Last week on this site, we featured a video on small hydro projects. Uphill reservoirs of water can be a great way to store and generate energy, but they require a good deal of thought and planning around how they might affect the services that the natural watershed is providing.
One of the main issues to contend with in any hydro project is its affect on the eels and other fish that travel up the natural waterway to spawn and later back down the waterway to the ocean to give birth to the next generation. Hydro projects that don’t give a means for species to get around them going up stream, like a fish ladder, will prevent them from reaching their spawning grounds. As Eric Hutchens describes in the video, projects that don’t provide the proper filters and screens to keep the fish out of the power generating flow will create chum out of the downstream running species.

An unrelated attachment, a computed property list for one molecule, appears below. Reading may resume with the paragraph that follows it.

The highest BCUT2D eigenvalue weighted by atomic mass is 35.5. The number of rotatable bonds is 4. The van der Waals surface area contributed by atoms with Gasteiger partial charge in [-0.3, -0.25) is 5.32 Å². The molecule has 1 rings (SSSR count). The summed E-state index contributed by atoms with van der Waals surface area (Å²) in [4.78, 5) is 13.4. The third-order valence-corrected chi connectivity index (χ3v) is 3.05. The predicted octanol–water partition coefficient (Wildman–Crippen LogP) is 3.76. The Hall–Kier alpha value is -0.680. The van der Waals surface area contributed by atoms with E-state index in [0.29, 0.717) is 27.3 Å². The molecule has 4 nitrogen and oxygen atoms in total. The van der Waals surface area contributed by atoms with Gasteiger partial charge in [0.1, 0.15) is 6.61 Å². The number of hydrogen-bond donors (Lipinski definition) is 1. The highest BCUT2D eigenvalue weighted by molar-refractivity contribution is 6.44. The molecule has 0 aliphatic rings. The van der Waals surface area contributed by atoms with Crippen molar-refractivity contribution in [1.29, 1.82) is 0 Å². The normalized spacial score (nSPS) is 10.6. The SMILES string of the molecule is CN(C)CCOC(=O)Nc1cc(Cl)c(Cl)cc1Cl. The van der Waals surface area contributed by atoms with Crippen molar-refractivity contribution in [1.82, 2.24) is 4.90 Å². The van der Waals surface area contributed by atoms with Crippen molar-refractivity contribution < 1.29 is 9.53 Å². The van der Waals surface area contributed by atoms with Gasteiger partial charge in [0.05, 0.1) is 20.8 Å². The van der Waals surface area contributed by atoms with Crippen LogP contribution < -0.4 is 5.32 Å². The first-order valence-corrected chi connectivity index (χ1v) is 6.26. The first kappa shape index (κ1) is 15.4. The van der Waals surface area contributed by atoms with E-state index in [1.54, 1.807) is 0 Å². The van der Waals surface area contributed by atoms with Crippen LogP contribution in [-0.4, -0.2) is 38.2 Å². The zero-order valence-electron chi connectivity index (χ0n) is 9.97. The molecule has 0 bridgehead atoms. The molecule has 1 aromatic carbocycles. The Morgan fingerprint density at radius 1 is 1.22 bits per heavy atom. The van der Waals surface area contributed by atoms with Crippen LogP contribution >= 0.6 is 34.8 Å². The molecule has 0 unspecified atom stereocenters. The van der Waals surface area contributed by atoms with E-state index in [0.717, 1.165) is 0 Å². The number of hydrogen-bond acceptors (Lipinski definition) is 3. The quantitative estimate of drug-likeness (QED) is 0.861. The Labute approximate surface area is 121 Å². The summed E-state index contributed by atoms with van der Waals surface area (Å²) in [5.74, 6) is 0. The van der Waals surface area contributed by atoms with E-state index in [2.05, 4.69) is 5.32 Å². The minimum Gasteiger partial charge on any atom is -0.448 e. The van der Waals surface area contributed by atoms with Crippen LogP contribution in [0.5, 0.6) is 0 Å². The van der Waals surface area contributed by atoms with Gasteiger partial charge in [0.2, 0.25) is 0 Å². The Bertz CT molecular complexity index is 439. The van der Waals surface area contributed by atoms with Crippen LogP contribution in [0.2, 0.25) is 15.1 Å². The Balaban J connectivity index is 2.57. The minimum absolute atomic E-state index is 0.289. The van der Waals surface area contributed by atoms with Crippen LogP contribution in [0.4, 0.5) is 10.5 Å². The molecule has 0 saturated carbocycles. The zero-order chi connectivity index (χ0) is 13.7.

Perhaps you are thinking that eels are kind of creepy anyway and maybe even wondering whether there aren’t enough herring in the world already. But, as Eric points out, species like herring are feed stock for a chain of other fish that you might want to fish for, for fun or profit, even if you don’t appreciate the role they may play in the ecology of upland watershed.
Fish counting is a volunteer effort. If you’d like to become a part of the fish count in Rockport in person, Eric suggests contacting our Shellfish Warden, Rebecca Visnick, who can provide you with instructions.
Or, you could count fish in Plymouth, MA from the comfort of your own home by visiting https://www.plymouthriverherring.org/
Everything is connected.